But with hotels across the national and airlines completely shutting down more and more, event planners and these industries will have to work together and keep in close communication.
Convention Centers and Venues
Meeting facilities can take the lead by showing flexibility on costs if the event organizer needs to reduce space when rescheduling their event for a future date, especially if that event needed to scale back for financial reasons. Shapiro says, "Venues can help convince hotels to forgo cascading financial penalties as the event draws near, as companies are unsure of the future and might make decisions focused on cutting their losses."
On another front, venues and planners can work together to find digital/virtual solutions to reduce some of the spatial needs for the event. Virtual events are changing the way we meet, and could greatly reduce the spatial requirements for a meeting. As the meetings industry embarks on the road to recovery following coronavirus, hybrid events could greatly assist in financial balancing while we slowly incorporate the return of face-to-face interactions.
Providing Safer Environments
It will take many players pivoting to assume a "business as usual" culture once the coronavirus outbreak slows its course, and all can distinguish themselves by using best practices to reduce health risks and make customers, partners, attendees, exhibitors, sponsors, speakers and beyond feel safe and assured at our events.
"Imagine an airline offering sanitizers upon boarding to all passengers," ponders Shapiro. "Hotels can put hand cleaners everywhere, screen guests with thermometers, and wipe down elevator buttons, door handles and knobs, handrails and gym equipment on a frequent, set schedule. Convention centers can take a similar approach and work with show producers to bar attendees who recently visited or came from infected areas. Event organizers can also use thermal screening or signage, humor and illustrated examples to discourage handshaking and hugging, and switch to waving and bowing."
What's to Come
For better or worse, it looks as though we are still only at the beginning of the pandemic and a troubled time. Health comes first. But while governments, common sense or economics will dictate travel ban lengths and other necessary restrictions, we need to be flexible, creative, cooperative and even unified in remembering why human, face-to-face contact matters and will always prevail.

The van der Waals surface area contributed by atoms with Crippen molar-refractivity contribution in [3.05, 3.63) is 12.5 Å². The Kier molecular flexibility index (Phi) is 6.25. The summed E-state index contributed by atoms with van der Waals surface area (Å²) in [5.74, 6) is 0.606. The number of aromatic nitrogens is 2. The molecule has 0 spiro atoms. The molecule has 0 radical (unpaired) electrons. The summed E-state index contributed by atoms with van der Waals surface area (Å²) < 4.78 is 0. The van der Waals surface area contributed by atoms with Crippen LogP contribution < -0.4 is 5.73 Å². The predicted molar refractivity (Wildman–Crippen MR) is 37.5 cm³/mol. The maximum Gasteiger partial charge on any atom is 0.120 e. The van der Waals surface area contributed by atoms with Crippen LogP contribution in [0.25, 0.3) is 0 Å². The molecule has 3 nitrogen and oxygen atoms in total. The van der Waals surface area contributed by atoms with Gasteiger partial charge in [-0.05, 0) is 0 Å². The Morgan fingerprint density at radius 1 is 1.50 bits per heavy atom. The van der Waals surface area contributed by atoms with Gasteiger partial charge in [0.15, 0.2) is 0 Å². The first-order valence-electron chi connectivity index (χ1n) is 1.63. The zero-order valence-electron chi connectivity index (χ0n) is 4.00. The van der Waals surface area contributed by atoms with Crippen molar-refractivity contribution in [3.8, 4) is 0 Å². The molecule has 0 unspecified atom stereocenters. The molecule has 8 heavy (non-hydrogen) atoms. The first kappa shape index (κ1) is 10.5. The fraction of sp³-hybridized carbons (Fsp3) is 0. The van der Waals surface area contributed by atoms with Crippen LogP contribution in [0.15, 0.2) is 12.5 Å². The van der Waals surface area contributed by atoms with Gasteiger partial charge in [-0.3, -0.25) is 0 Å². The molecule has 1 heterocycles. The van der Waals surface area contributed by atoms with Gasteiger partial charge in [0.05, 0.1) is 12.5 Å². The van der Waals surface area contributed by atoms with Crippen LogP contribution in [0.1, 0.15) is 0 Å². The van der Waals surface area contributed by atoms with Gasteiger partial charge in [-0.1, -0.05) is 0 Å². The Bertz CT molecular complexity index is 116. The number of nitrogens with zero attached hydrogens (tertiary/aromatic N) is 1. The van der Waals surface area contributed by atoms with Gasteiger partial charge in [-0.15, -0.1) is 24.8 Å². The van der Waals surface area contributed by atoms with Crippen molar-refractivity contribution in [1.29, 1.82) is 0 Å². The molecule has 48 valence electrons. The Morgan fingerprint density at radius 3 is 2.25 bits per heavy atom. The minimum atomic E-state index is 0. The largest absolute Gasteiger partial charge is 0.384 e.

"Our events spur innovation, business and the spread of knowledge. They incite serendipity. They inspire with five-sense experiences," reminds Shapiro. "They save fuel by replacing months of travel to many locations and gathering individuals with shared interests in a single location. They preserve our common humanity and make us better. They are especially important in uncertain times to exchange first-hand information, strengthen relationships and brainstorm accommodations and improvements."
Rather than wring our hands in despair and fear, the events industry can use this challenging time to prepare for a future of opportunity and to forge closer relationships with our customers, colleagues, members, partners and even competitors.
Updated March 18, 2020, at 3:45 p.m.
Gary Shapiro is president and CEO of the Consumer Technology Association (CTA), the U.S. trade association representing more than 2,000 consumer technology companies, and a New York Times best-selling author. He is the author of the new book, Ninja Future: Secrets to Success in the New World of Innovation. His views are his own.